May 31, 1805
Friday, 31. We proceeded in two pirogues, leaving the canoes to bring on the meat of two buffaloes killed last evening. Soon after we set off it began to rain, and though it ceased at noon, the weather continued cloudy during the rest of the day. The obstructions of yesterday still remain and fatigue the men excessively: the banks are so slippery in some places and the mud so adhesive that they are unable to wear their moccasins; one fourth of the time they are obliged to be up to their armpits in the cold water, and sometimes walk for several yards over the sharp fragments of rocks which have fallen from the hills: all this added to the burden of dragging the heavy canoes is very painful, yet the men bear it with great patience and good humor. Once the rope of one of the pirogues, the only one we had made of hemp, broke short, and the pirogue swung and just touched a point of rock which almost overset her. At nine miles we came to a high wall of black rock rising from the water's edge on the south, above the cliffs of the river: this continued about a quarter of a mile, and was succeeded by a high open plain, till three miles further a second wall two hundred feet high rose on the same side.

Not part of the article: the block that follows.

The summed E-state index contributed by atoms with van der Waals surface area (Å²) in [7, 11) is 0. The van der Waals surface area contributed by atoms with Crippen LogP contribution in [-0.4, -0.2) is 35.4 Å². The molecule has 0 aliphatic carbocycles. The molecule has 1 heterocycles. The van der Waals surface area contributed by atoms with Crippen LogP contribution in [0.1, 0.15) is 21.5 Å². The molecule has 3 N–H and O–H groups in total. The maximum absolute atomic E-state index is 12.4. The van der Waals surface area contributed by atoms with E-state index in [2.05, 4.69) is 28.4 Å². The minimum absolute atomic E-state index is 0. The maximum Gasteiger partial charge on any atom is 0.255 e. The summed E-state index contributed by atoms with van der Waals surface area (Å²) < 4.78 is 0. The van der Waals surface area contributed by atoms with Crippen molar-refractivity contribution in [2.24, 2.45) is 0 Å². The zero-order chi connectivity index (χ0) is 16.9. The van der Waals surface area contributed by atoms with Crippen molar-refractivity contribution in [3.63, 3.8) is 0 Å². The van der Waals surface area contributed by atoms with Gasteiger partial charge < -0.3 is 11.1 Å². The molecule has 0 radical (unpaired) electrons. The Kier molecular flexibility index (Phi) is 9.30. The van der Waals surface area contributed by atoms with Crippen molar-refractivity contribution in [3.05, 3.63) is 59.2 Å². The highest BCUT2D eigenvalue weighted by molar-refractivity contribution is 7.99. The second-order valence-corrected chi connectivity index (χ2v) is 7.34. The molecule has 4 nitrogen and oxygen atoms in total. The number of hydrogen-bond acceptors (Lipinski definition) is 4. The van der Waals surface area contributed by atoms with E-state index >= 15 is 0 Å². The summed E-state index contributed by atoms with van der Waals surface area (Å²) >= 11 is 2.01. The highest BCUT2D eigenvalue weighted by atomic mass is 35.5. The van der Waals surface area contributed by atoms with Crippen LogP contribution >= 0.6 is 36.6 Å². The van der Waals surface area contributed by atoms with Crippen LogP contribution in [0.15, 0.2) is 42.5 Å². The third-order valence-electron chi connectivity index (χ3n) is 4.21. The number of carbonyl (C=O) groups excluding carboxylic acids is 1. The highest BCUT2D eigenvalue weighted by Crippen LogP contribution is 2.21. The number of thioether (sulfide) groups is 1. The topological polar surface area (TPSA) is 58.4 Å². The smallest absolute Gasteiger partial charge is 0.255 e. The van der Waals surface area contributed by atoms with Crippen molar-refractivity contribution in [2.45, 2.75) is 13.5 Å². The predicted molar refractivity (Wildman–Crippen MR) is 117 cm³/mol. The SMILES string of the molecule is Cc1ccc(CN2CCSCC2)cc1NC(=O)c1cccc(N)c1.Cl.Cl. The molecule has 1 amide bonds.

Three miles further a wall of the same kind about two hundred feet high and twelve in thickness, appeared to the north: these hills and river cliffs exhibit a most extraordinary and romantic appearance: they rise in most places nearly perpendicular from the water, to the height of between two and three hundred feet, and are formed of very white sandstone, so soft as to yield readily to the impression of water, in the upper part of which lie imbedded two or three thin horizontal strata's of white freestone insensible to the rain, and on the top is a dark rich loam, which forms a gradually ascending plain, from a mile to a mile and a half in extent, when the hills again rise abruptly to the height of about three hundred feet more. In trickling down the cliffs, the water has worn the soft sandstone into a thousand grotesque figures, among which with a little fancy may be discerned elegant ranges of freestone buildings, with columns variously sculptured, and supporting long and elegant galleries, while the parapets are adorned with statuary: on a nearer approach they represent every form of elegant ruins; columns, some with pedestals and capitals entire, others mutilated and prostrate, and some rising pyramidally over each [239]other till they terminate in a sharp point. These are varied by niches, alcoves, and the customary appearances of desolated magnificence: the allusion is increased by the number of martins, who have built their globular nests in the niches and hover over these columns; as in our country they are accustomed to frequent large stone structures. As we advance there seems no end to the visionary enchantment which surrounds us. In the midst of this fantastic scenery are vast ranges of walls, which seem the productions of art, so regular is the workmanship: they rise perpendicularly from the river, sometimes to the height of one hundred feet, varying in thickness from one to twelve feet, being equally broad at the top as below.